Notwithstanding a current and very welcome revival, Semaphore’s golden years as a seaside resort was undoubtedly the 1920s and so it was that in 1922 the Fricker Brothers constructed this building as a beach kiosk, bathing pavilion and dance hall – the Semaphore Palais & Cafe. While reports have it that two thirds of Adelaide’s population attended the opening of the Palais, this seems rather exaggerated though the crowd would have been big given the popularity of Semaphore at the time.
The bathing pavilion on the ground floor offered lockers and showers, as well as the hire of bathing costumes, beach shelters, etc. The first floor housed the café, tearooms and dance hall.
In 1940 the then lessee Leonard Northey, renamed it the Maris Palais and painted it white with green trim but was forced to change the colour to khaki during World War II because of fears of a Japanese invasion.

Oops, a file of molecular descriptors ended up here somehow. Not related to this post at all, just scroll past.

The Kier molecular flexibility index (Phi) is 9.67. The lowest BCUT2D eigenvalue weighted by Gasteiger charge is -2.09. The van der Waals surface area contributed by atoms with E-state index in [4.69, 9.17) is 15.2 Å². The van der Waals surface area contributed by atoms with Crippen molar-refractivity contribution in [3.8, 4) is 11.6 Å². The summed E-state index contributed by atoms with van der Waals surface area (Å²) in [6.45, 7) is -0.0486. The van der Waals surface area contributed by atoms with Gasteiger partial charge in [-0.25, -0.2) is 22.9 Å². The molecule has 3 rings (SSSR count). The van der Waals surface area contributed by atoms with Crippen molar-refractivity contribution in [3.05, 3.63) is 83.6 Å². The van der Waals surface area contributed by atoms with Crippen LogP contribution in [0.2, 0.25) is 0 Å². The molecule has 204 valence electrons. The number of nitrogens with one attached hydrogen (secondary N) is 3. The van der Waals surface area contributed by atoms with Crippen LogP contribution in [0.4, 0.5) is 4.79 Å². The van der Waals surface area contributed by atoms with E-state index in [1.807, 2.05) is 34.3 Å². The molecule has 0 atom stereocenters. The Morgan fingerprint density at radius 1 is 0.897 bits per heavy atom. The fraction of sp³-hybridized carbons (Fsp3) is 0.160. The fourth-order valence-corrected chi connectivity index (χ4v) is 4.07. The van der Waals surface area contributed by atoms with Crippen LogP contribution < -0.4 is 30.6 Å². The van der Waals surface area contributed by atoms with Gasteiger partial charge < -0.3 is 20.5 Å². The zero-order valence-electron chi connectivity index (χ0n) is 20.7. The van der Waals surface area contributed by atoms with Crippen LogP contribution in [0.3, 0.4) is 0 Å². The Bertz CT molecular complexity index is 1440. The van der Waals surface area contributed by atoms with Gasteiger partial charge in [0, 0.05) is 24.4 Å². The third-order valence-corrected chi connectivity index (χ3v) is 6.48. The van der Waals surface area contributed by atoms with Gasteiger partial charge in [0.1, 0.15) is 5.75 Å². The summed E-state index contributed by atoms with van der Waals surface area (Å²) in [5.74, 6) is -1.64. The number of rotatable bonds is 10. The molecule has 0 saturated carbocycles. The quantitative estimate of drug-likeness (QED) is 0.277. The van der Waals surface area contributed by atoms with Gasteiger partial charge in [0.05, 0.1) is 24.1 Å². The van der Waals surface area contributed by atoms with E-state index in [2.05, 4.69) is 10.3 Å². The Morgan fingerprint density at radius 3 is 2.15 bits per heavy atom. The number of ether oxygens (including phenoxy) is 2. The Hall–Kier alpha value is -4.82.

By the late 1960s the Palais had lost its former glory and for many years, the reinforced concrete, art deco structure stood vacant and its condition deteriorated. It was renovated in the early 1990s (following a fire), maintaining its distinctive 1920s architectural style, and reopened as the Semaphore Palais Hotel & Function Centre since which it has once again become “the” place to go in Semaphore.
I do especially like the view of the Palais from the seaside. My first picture is taken from the Jetty with the Palais looking very majestic and appearing to rise out of the sand dunes – very Arabian Nightish, don’t you think?
In addition to its nightclub and pokies offerings this is a great place to enjoy a meal, sip a wine (or whatever else takes your fancy) and watch the sunset over the Gulf Saint Vincent.
Address: Beach end of Semaphore Road